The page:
What is a business reason?

Steve Jobs writes:

I wanted to jot down some of our thoughts on Adobe’s Flash products so that customers and critics may better understand why we do not allow Flash on iPhones, iPods and iPads. Adobe has characterized our decision as being primarily business driven – they say we want to protect our App Store – but in reality it is based on technology issues.

So their decision is based on “technology”? Jobs then lists the issues with Flash on mobile devices. Three of them are technology reasons including (i) reliability, security and performance; (ii) battery life and (iii) touch. But the others are (i) that Flash is closed and proprietary; (ii) that consumers don’t need the ‘full web’ and (iii) that it introduces another layer of technology that is cross-platform. None of those seems technology based.

First, Apple prefers the stuff it doesn’t control to be open. Join the club. But there is nothing special about the web. You have to acknowledge that there are a ton of people who would like that of operating systems too.

Second, consumers can apparently do lots of things on their iPhones and don’t need the Flash ones. OK. Good for the iPhone. But for anyone who has used one, it would be nice not to get the little blue lego bricks. So this is a cost to Apple in terms of reduced demand and customer satisfaction that it trades off because of the other technology issues so that most of its consumers, whether they know it or not, prefer it that way. But that is a business decision. If that wasn’t the case, Apple would make a different choice.

Finally, because Flash is cross-platform that means that it will operate at a lowest common denominator. Apple want to be able to make its mobile devices upgrade at its own pace but to allow Flash might hamper that if Adobe doesn’t play ball. This is an issue because Apple doesn’t own Adobe and so can’t control it. So Apple has traded off a short-term loss (not giving developers an easy port) with a potential long-term gain (being free of Adobe). Again, that is a business decision, not a technology one. If the business conditions were different, holding constant the technology, the decision would be different.

If Steve Jobs wants to explain what he is doing he shouldn’t dress it up this way but assert his (a) opinion to do what he thinks is best and (b) his right given that he has no market power to do that. End of story.

5 thoughts on “What is a business reason?”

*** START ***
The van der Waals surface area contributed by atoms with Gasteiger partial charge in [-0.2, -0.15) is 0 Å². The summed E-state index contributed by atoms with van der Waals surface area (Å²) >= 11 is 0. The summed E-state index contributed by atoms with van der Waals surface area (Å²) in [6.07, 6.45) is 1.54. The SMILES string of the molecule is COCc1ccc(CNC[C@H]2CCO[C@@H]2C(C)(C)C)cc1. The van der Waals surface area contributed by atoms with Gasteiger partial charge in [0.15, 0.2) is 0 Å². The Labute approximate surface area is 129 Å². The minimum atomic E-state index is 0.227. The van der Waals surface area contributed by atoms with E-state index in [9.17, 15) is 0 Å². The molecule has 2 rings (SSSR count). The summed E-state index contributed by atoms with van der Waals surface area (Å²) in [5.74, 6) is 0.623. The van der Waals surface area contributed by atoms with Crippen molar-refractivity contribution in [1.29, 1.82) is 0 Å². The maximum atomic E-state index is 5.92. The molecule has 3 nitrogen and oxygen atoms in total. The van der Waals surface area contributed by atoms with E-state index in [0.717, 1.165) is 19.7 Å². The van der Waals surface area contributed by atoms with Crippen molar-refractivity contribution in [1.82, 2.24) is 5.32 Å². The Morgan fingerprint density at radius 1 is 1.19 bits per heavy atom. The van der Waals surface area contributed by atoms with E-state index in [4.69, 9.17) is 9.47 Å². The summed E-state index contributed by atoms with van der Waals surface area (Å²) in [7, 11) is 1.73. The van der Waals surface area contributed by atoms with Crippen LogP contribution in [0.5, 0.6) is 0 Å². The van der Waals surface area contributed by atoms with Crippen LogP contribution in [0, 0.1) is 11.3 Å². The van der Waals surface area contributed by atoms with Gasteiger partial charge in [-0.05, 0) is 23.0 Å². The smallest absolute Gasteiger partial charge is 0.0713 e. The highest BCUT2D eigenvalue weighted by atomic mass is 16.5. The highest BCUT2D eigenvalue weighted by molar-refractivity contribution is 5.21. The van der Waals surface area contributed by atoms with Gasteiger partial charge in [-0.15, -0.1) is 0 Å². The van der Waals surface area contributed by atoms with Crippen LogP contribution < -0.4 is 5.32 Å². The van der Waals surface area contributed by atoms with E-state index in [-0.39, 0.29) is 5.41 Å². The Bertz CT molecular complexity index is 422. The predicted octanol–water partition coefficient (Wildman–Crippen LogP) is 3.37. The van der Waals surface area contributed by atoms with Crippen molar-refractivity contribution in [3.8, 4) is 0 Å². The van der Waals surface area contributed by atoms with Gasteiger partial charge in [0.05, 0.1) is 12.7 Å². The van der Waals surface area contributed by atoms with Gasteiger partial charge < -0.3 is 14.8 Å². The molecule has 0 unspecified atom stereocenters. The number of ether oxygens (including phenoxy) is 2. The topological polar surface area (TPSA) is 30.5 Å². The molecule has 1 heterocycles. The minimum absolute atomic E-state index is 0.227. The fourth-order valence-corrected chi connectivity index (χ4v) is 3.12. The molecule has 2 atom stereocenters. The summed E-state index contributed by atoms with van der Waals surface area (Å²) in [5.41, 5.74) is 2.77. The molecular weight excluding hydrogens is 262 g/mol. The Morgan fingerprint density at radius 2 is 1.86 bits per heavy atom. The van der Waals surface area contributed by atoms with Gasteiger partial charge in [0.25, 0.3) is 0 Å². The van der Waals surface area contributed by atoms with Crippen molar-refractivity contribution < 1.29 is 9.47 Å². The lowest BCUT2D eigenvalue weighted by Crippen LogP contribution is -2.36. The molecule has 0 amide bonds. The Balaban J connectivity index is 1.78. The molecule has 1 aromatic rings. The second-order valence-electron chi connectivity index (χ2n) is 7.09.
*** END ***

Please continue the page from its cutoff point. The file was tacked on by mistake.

1. You are arguing that Jobs should be truthful in his public relations statements, rather than spinning a line.
    But why should he?  Surely a similar argument applies.  It is a business decision as to whether to tell the truth in PR or not.
    Perhaps Jobs feels that Apple users are typically not particularly tech savvy (although they think they are), but are big on “doing the right thing”.   So, better to spin them a tale about technology, rather than boldly assert: “I can do the wrong thing, and nobody is going to stop me.”


  2. Could not comment on the merits of the flash vs iapp’s but,
    Apple has been  successful  in part because its products are not over featured. Most teckie types thing that the more bells and whistles a thing has the better; but most users like things that just work and dont confuse you.
    good elegant  design is actually mostly about  the difficult hard work of simplifying  .


  3. The technology reasons are nonsense also.
    (i) Reliability, security and performance: Adobe certainly dragged their heels on mobile implementations of the Flash Player, and the OS X implementation has always lagged the Windows implementation.  This is largely because the drawing API in OS X sucks.  (please read the link, you will learn something).   Apple waited until last week before publishing an API that allows the Flash Player to access the GPU on OS X for hardware decoding of H.264 video streams.  Its been available on Windows forever.
    (ii) Battery life is determined by how hard the CPU is working.  If the Flash Player can access hardware decoding of H.264 video content battery life would be identical on the iPhone.  Of course, a poorly-coded Flash animation will gobble CPU cycles and eat your battery.  It is equally easy to write bad code in HTML5/canvas/Javascript, actually easier because Javascript is interpreted and HTML5/canvas provides very few services for creating animation and games, so you have to roll your own.
    (iii) The multi-touch and gesture APIs in Flash Player 10.1 are comprehensive and well-advanced.  Here is a great example.  Amusingly they had to use Windows 7 because OS X doesn’t support touch.
    Jobs doesn’t like Flash because it was designed for mice.  The web is built for mice too.  Should we abandon the web?  Actually, that’s probably what Jobs has in mind.  Apple’s vision of “There’s an app for that” has no place for a browser.  There’s an app for every website, every website worth viewing anyway.  The wider web with all its messy information and stuff detracts from the user experience inside Apple’s walled garden.  Time for that to end.


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